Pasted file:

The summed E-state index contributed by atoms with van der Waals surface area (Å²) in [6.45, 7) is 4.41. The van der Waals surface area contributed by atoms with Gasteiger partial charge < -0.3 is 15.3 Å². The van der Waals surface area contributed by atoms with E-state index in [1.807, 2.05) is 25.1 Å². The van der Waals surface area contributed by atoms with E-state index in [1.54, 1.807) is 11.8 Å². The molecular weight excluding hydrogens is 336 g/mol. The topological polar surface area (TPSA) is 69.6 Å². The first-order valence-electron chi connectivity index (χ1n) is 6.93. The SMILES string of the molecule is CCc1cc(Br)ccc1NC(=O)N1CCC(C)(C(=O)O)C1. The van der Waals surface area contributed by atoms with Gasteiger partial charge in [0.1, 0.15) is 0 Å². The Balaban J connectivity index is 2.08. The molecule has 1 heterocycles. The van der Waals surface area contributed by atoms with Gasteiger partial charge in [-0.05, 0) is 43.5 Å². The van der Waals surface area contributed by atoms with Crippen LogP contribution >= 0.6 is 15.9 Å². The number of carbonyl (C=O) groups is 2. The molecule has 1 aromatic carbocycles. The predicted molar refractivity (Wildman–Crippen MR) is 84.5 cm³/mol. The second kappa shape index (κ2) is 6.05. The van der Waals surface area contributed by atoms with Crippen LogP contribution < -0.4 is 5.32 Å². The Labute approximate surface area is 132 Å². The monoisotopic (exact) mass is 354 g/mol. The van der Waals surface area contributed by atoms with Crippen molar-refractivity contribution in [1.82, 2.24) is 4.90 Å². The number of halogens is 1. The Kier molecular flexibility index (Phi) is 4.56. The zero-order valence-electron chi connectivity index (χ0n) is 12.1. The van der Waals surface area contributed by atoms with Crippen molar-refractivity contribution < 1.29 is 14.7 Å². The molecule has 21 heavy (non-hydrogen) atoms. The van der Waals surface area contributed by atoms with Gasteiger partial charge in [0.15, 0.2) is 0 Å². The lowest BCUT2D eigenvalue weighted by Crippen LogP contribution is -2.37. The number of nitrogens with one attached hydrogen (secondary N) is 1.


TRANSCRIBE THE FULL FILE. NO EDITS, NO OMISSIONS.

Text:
The summed E-state index contributed by atoms with van der Waals surface area (Å²) in [6.45, 7) is 4.41. The van der Waals surface area contributed by atoms with Gasteiger partial charge < -0.3 is 15.3 Å². The van der Waals surface area contributed by atoms with E-state index in [1.807, 2.05) is 25.1 Å². The van der Waals surface area contributed by atoms with E-state index in [1.54, 1.807) is 11.8 Å². The molecular weight excluding hydrogens is 336 g/mol. The topological polar surface area (TPSA) is 69.6 Å². The first-order valence-electron chi connectivity index (χ1n) is 6.93. The SMILES string of the molecule is CCc1cc(Br)ccc1NC(=O)N1CCC(C)(C(=O)O)C1. The van der Waals surface area contributed by atoms with Gasteiger partial charge in [0.1, 0.15) is 0 Å². The Balaban J connectivity index is 2.08. The molecule has 1 heterocycles. The van der Waals surface area contributed by atoms with Gasteiger partial charge in [-0.05, 0) is 43.5 Å². The van der Waals surface area contributed by atoms with Crippen LogP contribution >= 0.6 is 15.9 Å². The number of carbonyl (C=O) groups is 2. The molecule has 1 aromatic carbocycles. The predicted molar refractivity (Wildman–Crippen MR) is 84.5 cm³/mol. The second kappa shape index (κ2) is 6.05. The van der Waals surface area contributed by atoms with Crippen LogP contribution < -0.4 is 5.32 Å². The Labute approximate surface area is 132 Å². The monoisotopic (exact) mass is 354 g/mol. The van der Waals surface area contributed by atoms with Crippen molar-refractivity contribution in [1.82, 2.24) is 4.90 Å². The number of halogens is 1. The Kier molecular flexibility index (Phi) is 4.56. The zero-order valence-electron chi connectivity index (χ0n) is 12.1. The van der Waals surface area contributed by atoms with Crippen molar-refractivity contribution < 1.29 is 14.7 Å². The molecule has 21 heavy (non-hydrogen) atoms. The van der Waals surface area contributed by atoms with Gasteiger partial charge in [0.15, 0.2) is 0 Å². The lowest BCUT2D eigenvalue weighted by Crippen LogP contribution is -2.37. The number of nitrogens with one attached hydrogen (secondary N) is 1.